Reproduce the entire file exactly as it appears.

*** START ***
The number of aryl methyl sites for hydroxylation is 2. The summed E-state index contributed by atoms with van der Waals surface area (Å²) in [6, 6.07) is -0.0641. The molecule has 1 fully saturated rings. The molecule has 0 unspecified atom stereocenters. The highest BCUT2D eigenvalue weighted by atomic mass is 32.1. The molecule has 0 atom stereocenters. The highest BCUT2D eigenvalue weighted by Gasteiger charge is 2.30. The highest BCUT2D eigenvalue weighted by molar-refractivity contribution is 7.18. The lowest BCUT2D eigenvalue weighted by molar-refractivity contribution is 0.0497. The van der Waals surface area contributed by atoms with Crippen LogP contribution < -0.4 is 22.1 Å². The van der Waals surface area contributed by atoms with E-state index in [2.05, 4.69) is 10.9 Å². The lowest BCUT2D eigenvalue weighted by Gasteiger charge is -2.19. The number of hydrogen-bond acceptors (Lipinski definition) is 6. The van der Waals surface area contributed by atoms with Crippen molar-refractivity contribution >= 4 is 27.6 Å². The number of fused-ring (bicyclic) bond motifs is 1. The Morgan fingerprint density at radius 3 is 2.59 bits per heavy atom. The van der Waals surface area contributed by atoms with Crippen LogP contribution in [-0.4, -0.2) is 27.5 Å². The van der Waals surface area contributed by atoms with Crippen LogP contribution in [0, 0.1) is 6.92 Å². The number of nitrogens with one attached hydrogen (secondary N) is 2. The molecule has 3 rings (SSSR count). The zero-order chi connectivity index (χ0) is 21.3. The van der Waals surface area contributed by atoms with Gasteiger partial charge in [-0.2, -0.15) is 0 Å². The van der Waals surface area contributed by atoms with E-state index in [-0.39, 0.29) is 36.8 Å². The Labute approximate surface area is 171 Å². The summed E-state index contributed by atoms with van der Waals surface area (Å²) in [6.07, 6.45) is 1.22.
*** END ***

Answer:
The number of aryl methyl sites for hydroxylation is 2. The summed E-state index contributed by atoms with van der Waals surface area (Å²) in [6, 6.07) is -0.0641. The molecule has 1 fully saturated rings. The molecule has 0 unspecified atom stereocenters. The highest BCUT2D eigenvalue weighted by atomic mass is 32.1. The molecule has 0 atom stereocenters. The highest BCUT2D eigenvalue weighted by Gasteiger charge is 2.30. The highest BCUT2D eigenvalue weighted by molar-refractivity contribution is 7.18. The lowest BCUT2D eigenvalue weighted by molar-refractivity contribution is 0.0497. The van der Waals surface area contributed by atoms with Crippen LogP contribution < -0.4 is 22.1 Å². The van der Waals surface area contributed by atoms with E-state index in [2.05, 4.69) is 10.9 Å². The lowest BCUT2D eigenvalue weighted by Gasteiger charge is -2.19. The number of hydrogen-bond acceptors (Lipinski definition) is 6. The van der Waals surface area contributed by atoms with Crippen molar-refractivity contribution >= 4 is 27.6 Å². The number of fused-ring (bicyclic) bond motifs is 1. The Morgan fingerprint density at radius 3 is 2.59 bits per heavy atom. The van der Waals surface area contributed by atoms with Crippen LogP contribution in [-0.4, -0.2) is 27.5 Å². The van der Waals surface area contributed by atoms with Crippen LogP contribution in [0, 0.1) is 6.92 Å². The number of nitrogens with one attached hydrogen (secondary N) is 2. The molecule has 3 rings (SSSR count). The zero-order chi connectivity index (χ0) is 21.3. The van der Waals surface area contributed by atoms with Gasteiger partial charge in [-0.2, -0.15) is 0 Å². The van der Waals surface area contributed by atoms with E-state index in [-0.39, 0.29) is 36.8 Å². The Labute approximate surface area is 171 Å². The summed E-state index contributed by atoms with van der Waals surface area (Å²) in [6.07, 6.45) is 1.22.